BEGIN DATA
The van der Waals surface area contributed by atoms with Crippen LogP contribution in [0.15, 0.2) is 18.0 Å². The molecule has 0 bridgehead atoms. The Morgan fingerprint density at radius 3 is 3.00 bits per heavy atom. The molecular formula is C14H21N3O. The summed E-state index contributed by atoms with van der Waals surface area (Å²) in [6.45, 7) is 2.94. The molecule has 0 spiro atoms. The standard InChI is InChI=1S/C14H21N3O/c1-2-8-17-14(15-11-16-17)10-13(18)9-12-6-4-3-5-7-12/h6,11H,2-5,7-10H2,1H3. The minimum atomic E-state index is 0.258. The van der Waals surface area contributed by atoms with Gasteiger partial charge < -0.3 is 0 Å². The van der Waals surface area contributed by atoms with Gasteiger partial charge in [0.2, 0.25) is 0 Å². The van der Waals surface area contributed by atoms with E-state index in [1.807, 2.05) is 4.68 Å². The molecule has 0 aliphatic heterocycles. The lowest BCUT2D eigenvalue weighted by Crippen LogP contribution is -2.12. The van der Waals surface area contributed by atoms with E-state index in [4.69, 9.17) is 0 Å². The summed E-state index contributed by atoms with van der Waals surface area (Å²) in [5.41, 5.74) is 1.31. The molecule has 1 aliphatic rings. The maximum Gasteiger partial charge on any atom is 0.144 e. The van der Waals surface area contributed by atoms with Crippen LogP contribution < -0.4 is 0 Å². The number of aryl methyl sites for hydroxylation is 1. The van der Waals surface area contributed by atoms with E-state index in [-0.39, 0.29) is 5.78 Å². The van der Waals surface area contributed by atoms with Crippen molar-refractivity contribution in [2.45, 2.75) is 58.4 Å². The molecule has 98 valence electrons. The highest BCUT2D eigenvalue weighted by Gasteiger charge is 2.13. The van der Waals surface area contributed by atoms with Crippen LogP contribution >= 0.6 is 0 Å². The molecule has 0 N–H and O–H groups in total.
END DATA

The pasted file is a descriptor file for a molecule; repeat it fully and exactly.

The van der Waals surface area contributed by atoms with Crippen LogP contribution in [0.15, 0.2) is 18.0 Å². The molecule has 0 bridgehead atoms. The Morgan fingerprint density at radius 3 is 3.00 bits per heavy atom. The molecular formula is C14H21N3O. The summed E-state index contributed by atoms with van der Waals surface area (Å²) in [6.45, 7) is 2.94. The molecule has 0 spiro atoms. The standard InChI is InChI=1S/C14H21N3O/c1-2-8-17-14(15-11-16-17)10-13(18)9-12-6-4-3-5-7-12/h6,11H,2-5,7-10H2,1H3. The minimum atomic E-state index is 0.258. The van der Waals surface area contributed by atoms with Gasteiger partial charge < -0.3 is 0 Å². The van der Waals surface area contributed by atoms with Gasteiger partial charge in [0.2, 0.25) is 0 Å². The van der Waals surface area contributed by atoms with E-state index in [1.807, 2.05) is 4.68 Å². The molecule has 0 aliphatic heterocycles. The lowest BCUT2D eigenvalue weighted by Crippen LogP contribution is -2.12. The van der Waals surface area contributed by atoms with E-state index in [4.69, 9.17) is 0 Å². The summed E-state index contributed by atoms with van der Waals surface area (Å²) in [5.41, 5.74) is 1.31. The molecule has 1 aliphatic rings. The maximum Gasteiger partial charge on any atom is 0.144 e. The van der Waals surface area contributed by atoms with Crippen LogP contribution < -0.4 is 0 Å². The number of aryl methyl sites for hydroxylation is 1. The van der Waals surface area contributed by atoms with E-state index in [-0.39, 0.29) is 5.78 Å². The van der Waals surface area contributed by atoms with Crippen molar-refractivity contribution in [2.45, 2.75) is 58.4 Å². The molecule has 98 valence electrons. The highest BCUT2D eigenvalue weighted by Gasteiger charge is 2.13. The van der Waals surface area contributed by atoms with Crippen LogP contribution >= 0.6 is 0 Å². The molecule has 0 N–H and O–H groups in total.